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Energy Efficiency Tips

THE BEST TIME TO THINK ABOUT ENERGY EFFICIENCY IS IN THE PLANNING STAGE. THE MOST EFFICIENT HOMES TAKE ADVANTAGE OF SITE, DESIGN, ENERGY EFFICIENT MATERIALS AND THE LATEST TECHNOLOGY.

SITE - Make the most of your site's natural features, considering sun and wind. Especially in cold climates, plan a good amount of southern exposure, since the south side receives almost three times the sunlight as other sides. Minimize glass on the north, east and west, but remember to let in some light to balance. Deciduous trees on the south block hot summer sun, but are leafless in the winter to let the sunshine in. In hot climates, shield the house from effects of direct sunlight, both for comfort and for air-conditioning efficiency. Overhangs, porches, shade trees and windows in the path of air flows can help prevent overheating in the summer.

DESIGN - The less space you have to heat, the better. Determine exactly how much space your family requires. Then arrange rooms in relation to the sun, light and heat where you need them most: the breakfast nook in early morning, the kitchen throughout the day, and the family room during the late afternoon. Consider locating sleeping and working areas to the north, where cooler temperatures are preferred. A kitchen will generate its own heat. If at all possible, avoid placing an entry to the north, or at least keep cold air from entering with an air-lock entry.

MATERIALS & TECHNOLOGY - Fifty to seventy percent of the energy used in the average American home is for heating and cooling. The use of energy-saving materials is essential if you want to substantially reduce energy costs.

The crucial role of thermal insulation:
Insulation not only saves money, it can make your home more comfortable. Insulation helps maintain a uniform temperature throughout the house. Walls, ceilings and floors will be warmer in the winter and cooler in the summer. Fewer drafts mean your home will remain comfortable at lower thermostat settings. Thermal insulation also acts as a sound barrier keeping noise levels down.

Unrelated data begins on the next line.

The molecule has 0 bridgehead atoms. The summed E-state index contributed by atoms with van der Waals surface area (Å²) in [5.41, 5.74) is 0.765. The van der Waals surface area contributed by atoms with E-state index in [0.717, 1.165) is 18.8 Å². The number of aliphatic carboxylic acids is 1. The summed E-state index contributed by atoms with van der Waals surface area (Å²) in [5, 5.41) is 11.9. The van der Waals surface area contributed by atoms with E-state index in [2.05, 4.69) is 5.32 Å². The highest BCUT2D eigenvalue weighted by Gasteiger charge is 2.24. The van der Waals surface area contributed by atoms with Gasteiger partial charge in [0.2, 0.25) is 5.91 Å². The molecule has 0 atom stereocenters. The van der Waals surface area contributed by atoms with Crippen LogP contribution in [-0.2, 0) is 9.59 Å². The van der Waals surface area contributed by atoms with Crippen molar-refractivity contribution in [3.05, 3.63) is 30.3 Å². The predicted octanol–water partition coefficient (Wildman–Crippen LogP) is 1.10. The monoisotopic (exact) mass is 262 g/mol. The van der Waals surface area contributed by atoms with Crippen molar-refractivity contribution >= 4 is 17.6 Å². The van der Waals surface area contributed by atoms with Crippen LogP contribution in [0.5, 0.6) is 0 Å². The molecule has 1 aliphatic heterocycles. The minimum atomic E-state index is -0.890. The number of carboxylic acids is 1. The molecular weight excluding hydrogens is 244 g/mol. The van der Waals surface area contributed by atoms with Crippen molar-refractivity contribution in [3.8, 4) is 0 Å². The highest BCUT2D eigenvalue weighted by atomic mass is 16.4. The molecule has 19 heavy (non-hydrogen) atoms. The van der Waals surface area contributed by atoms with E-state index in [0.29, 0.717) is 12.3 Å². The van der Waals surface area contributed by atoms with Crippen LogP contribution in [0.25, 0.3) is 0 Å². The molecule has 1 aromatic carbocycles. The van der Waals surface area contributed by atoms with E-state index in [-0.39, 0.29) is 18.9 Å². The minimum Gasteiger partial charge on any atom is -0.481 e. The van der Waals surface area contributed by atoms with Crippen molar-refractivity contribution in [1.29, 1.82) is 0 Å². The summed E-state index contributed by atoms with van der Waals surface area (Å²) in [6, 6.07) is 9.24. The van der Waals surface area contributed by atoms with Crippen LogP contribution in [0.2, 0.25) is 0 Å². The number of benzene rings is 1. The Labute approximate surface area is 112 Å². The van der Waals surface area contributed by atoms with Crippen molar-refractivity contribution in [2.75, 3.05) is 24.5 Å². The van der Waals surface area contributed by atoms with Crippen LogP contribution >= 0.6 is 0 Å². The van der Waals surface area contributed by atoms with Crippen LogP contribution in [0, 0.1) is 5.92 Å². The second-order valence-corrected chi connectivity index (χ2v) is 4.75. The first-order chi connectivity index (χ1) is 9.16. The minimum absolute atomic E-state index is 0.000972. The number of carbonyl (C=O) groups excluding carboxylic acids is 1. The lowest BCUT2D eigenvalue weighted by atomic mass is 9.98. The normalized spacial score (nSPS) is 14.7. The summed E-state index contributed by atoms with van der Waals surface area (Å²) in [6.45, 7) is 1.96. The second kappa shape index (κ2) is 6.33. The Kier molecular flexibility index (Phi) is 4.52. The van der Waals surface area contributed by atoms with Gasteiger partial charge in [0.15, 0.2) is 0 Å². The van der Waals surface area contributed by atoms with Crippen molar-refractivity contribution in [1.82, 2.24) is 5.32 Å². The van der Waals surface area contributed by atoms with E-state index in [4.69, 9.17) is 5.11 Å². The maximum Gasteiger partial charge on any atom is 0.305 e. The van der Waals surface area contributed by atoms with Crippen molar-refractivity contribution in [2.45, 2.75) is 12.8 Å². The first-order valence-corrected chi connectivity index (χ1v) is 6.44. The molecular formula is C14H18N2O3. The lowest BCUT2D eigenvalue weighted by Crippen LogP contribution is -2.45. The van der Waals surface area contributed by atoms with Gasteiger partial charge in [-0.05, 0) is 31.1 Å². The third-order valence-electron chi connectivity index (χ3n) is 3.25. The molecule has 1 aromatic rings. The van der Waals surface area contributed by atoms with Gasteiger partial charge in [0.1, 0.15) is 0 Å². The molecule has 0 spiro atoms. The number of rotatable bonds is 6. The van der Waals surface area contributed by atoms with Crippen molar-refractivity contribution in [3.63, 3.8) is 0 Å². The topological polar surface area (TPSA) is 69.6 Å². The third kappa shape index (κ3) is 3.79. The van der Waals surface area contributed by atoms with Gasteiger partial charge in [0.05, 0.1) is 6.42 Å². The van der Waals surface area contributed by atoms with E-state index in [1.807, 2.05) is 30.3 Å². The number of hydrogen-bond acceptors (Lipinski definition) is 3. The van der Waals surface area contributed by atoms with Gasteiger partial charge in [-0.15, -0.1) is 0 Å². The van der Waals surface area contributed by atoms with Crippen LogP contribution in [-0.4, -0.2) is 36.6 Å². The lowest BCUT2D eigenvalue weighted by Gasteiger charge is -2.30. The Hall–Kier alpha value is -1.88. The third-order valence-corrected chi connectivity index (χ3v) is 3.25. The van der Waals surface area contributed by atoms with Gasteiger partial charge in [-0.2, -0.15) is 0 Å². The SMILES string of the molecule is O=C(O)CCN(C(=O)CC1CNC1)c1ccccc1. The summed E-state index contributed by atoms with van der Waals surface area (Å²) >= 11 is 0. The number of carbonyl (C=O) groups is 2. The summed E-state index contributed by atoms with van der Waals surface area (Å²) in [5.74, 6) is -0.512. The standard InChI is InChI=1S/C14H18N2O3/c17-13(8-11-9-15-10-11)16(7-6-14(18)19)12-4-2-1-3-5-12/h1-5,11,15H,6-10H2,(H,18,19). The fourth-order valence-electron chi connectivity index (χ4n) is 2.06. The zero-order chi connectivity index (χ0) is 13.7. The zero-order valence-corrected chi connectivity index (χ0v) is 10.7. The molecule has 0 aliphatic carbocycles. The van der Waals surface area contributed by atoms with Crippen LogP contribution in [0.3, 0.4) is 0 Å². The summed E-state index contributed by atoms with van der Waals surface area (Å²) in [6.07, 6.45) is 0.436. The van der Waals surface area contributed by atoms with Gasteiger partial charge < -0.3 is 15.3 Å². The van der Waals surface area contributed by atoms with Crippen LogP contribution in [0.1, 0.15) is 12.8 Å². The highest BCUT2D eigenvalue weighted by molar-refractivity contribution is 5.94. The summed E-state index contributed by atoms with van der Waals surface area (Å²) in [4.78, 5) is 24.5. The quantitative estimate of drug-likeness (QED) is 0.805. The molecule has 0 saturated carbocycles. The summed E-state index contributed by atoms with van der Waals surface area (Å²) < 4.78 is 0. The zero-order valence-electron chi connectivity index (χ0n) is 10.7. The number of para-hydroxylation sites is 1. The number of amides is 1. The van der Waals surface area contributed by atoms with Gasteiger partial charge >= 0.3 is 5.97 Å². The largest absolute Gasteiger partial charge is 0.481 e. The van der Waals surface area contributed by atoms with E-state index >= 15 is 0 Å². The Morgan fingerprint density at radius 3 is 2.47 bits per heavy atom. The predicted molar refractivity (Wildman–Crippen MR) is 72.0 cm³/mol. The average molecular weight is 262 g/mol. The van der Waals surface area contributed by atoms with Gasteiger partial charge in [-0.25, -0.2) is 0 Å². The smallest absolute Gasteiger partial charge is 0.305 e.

The insulating ability of the components of a home, whether in the roof, walls, windows or doors, is most often measured in terms of R-value, or the resistance to heat flow. The higher the R-value, the greater the insulating power.

Tyvek® house wrap improves energy efficiency:
Tyvek® acts as a windbreaker over insulation to help stop drafts and prevent air movement in the insulation cavity, thereby protecting R-value. Air movement can account for 30-40% of a home's total heating or cooling loss. Tyvek® is placed on the exterior or cold side of the insulation, over the sheathing. A vapor barrier – heavy polyethylene sheathing – is placed on the interior or warm side of the insulation. Equally important, it keeps moisture away from the insulation, which would destroy its R-value.

Low-E insulated windows
Low-E glass uses a hidden metallic coating and Argon-filled cavity to provide maximum energy efficiency. It allows sunlight to enter and heat your home. But when the heat tries to escape, the coating reflects it back into the room. As much as 90% of the radiated heat is retained, reducing heat loss up to 50%. In summer or in hot climates, the reverse is true: Low-E blocks the heat from entering the home.

Insulated entrance doors
Your best choice is an insulated door with a high R-Value. Pre-hung insulated door systems come complete with weather for a tight fit with no gaps to waste energy. Choose an insulated door for your garage if it doubles as a winter workshop or is attached to your home.

How Homes Become Green